Skip to main content

Faraday Future gets a $9 million government pandemic loan

Faraday Future gets a $9 million government pandemic loan

/

Other small or struggling EV startups have applied, too

Share this story

Photo by Sean O’Kane / The Verge

Electric vehicle startup Faraday Future has obtained a $9,167,800 loan from the Small Business Association’s Paycheck Protection Program (PPP), which was recently launched to help small businesses keep people employed during the COVID-19 pandemic, the company tells The Verge.

That’s close to the $10 million maximum allowed in the program, and the loan will be 100 percent forgiven as long as Faraday Future uses it for payroll, interest on mortgages, rent, or utilities, and doesn’t lay off any of the 400 or so employees who are still there for the next eight weeks (or rehires any who were recently let go). News of the loan was first reported in China by state-funded outlet The Paper.

Faraday Future is not the only EV startup to have gotten one of the PPP loans, either. Struggling electric trucking startup Workhorse received a PPP loan of $1,411,000, according to a recent filing with the Securities and Exchange Commission (SEC). Arcimoto, which finally started production on its three-wheeled electric utility vehicle late last year, also applied for a PPP loan according to its own recent SEC filing, and CEO Mark Frohnmayer tells The Verge that the startup should have an update on the outcome of that application in the “coming days.”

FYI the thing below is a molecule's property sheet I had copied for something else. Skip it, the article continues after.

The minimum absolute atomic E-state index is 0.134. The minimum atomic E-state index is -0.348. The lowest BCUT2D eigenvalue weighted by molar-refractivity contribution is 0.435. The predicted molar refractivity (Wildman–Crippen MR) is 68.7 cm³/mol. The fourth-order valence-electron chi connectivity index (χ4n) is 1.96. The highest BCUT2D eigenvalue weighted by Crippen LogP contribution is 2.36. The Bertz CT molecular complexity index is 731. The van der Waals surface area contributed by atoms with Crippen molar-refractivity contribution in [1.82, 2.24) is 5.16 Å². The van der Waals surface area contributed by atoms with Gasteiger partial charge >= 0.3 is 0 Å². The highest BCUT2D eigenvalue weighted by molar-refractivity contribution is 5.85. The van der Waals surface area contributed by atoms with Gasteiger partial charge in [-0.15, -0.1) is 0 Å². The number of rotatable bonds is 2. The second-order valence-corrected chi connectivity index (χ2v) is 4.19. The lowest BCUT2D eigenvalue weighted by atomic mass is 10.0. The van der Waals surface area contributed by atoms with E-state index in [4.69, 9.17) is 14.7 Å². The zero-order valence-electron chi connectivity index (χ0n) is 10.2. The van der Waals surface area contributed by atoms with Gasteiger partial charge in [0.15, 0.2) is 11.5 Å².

The $9 million (and change) comes at what is a crucial time for Faraday Future. The company’s founder and main financial backer, Chinese billionaire Jia Yueting, personally filed for bankruptcy in October. While his creditors (many of which are Chinese companies that lent him money for his failed tech conglomerate, LeEco) are largely on board with the payment plan he proposed, the process of confirming that plan has dragged on for months. Jia has said in court filings that potential investors in Faraday Future are waiting for his own personal bankruptcy case to be resolved before putting any money into the EV startup.

Meanwhile, Faraday Future had just $6.8 million in the bank at the end of July 2019, according to financial statements filed as part of Jia’s bankruptcy. It has spent at least $30,000 per month on Jia’s salary alone since then, as well as $284,000 per month to lease its headquarters in Los Angeles, California (which it sold a year ago in order to generate cash). Faraday Future’s also funding Jia’s bankruptcy. One of the startup’s holding companies lent him $2,687,629 right before he filed, and the court recently approved another $6.4 million loan (which Jia’s lawyers say was “largely” made up of contributions from the management committee currently running the company) from the same entity.

The company has otherwise kept the lights on thanks to a $45 million loan arranged by restructuring firm Birch Lake, which Faraday Future started working with last May.